This is the age of millennials pursuing financial independence and the digital nomad lifestyle (even if I am not). More than ever, the younger generation is bucking the trend of finding a company to work at for 45 years. What worked for our parents’ generation just doesn’t cut it anymore. Is full time employment overrated? Traditional full-time positions seem to be viewed as less and less attractive. Full time employment has some undeniable drawbacks if you’re pursing a life of travel and leisure. However, for all their drawbacks, there are a few things that make these jobs a potentially lucrative option. They shouldn’t be overlooked, no matter what lifestyle you are trying to build.
In Favor of Full Time
The main advantages of full-time employment often go unappreciated by those pursuing more. Full time employment can serve as a solid safety net for pursuing alternatives. In the right role and the right company, it’s possible to grow your income at your day job and pick up side hustles along the way as well. There are also other advantages that shouldn’t be overlooked.
I know, I know. Your job isn’t really secure. You could get laid off or fired, or your company could go under. These are all true statements. Traditional full-time employment is only really ‘secure’ for a pay period. After that, who knows what can happen. No job is ever going to be 100% secure – even if you go out on your own, your clients can leave you. Your web site could suddenly have a huge decrease in traffic due to SEO changes. Even if you go the self-employed route, there are a number of things that can happen that are simply out of our control.
Full time employment does offer at least some degree of security, knowing that even if you are pursuing alternatives you have something still there for you as long as you show up and put in the effort. Working full-time for a larger company often means that the things that may shut down a self-employed individual (like the loss of a big client) are handled by many people instead of putting all the pressure on you.
Becoming comfortable and slacking at work, of course, will put this job security in danger. There are many companies to work for, though. Even if you lose your job, you can still pursue an identical position at another company.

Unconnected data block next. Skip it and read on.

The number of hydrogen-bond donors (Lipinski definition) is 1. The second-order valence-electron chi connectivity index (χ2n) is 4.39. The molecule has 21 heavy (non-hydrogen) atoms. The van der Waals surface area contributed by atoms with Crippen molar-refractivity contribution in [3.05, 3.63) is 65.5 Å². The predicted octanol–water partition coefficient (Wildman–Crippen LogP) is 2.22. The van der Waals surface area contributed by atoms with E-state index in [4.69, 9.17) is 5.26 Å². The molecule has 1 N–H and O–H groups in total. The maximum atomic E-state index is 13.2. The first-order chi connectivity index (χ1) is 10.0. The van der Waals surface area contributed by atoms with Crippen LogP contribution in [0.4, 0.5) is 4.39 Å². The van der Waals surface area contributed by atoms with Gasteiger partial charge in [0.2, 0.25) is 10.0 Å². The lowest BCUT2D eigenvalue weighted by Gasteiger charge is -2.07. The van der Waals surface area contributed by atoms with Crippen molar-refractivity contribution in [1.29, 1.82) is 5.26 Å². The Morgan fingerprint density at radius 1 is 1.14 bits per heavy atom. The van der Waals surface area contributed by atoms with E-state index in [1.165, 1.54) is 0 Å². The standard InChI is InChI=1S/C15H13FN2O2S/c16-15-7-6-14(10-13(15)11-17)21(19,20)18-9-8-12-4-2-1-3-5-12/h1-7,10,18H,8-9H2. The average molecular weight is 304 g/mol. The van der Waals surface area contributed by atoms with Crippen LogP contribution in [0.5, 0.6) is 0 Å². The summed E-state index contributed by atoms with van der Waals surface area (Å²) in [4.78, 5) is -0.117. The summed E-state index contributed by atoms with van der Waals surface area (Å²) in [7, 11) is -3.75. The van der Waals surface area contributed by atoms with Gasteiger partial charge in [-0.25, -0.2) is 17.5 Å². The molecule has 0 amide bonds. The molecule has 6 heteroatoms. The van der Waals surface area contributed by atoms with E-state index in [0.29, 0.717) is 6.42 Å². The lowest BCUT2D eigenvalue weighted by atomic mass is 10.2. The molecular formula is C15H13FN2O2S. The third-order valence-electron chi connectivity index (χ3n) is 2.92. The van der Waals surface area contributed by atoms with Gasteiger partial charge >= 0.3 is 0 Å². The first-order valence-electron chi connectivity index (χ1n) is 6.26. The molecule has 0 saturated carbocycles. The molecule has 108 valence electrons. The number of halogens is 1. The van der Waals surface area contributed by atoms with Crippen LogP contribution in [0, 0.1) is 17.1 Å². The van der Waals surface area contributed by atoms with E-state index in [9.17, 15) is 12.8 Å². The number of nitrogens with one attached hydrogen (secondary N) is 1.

Income Stability and Predictability
This is one of the biggest benefits of traditional full-time employment. Income stability and predictability are great safety nets. Knowing that if you work you’ll get paid is a good feeling. Many self-employed individuals – particularly those starting out – put in countless hours for little or no pay. Sometimes – frequently – they have to spend money before they see a dime back in return. If that sort of risk isn’t up your alley, full time employment seems pretty rosy.
If you are self-employed, depending on what sort of work you have, it can be feast or famine. Take, for example, the self-employed CPA who does primarily personal tax returns. Tax season will comprise 80% of his invoicing for the entire year, all condensed into a few months. Between March and June, chances are he’ll receive a majority of the compensation he’s expecting for the year. That means budgeting for the rest of the year – when money is still coming in, but may not be enough to cover a month of expenses – will need to take the “feast” months into account. Others who do project-based work, such as a web designer, may see several large projects at once and then no new projects for a period of time.
Having the stability and predictability of traditional full-time employment tends to make budgeting a much easier activity.
Taxes and Benefits
The great thing about being a W-2 employee is that I don’t have to worry about withholding my own taxes from my paycheck. I’m not subject to double FICA taxes either, since my employer takes care of it for me. Sure, if you’re self-employed you can deduct half of it, but it’s nice not really having to care.
Benefits – like insurance and a 401(k) or 403(b) – are also good benefits of traditional full-time employment. Often times companies will do 401(k) matching to encourage people to save. At companies I’ve worked at the matching was 4% and half of what I contributed, maxed at 6% of my pay (so a 3% match if I contributed 6% or more). Some companies like Google and Microsoft actually do 50% matching, with no limit. That’s an extra $9000 a year if you’re able to max your 401(k). And, given what is known about the salaries at those companies, chances are you’d be able to.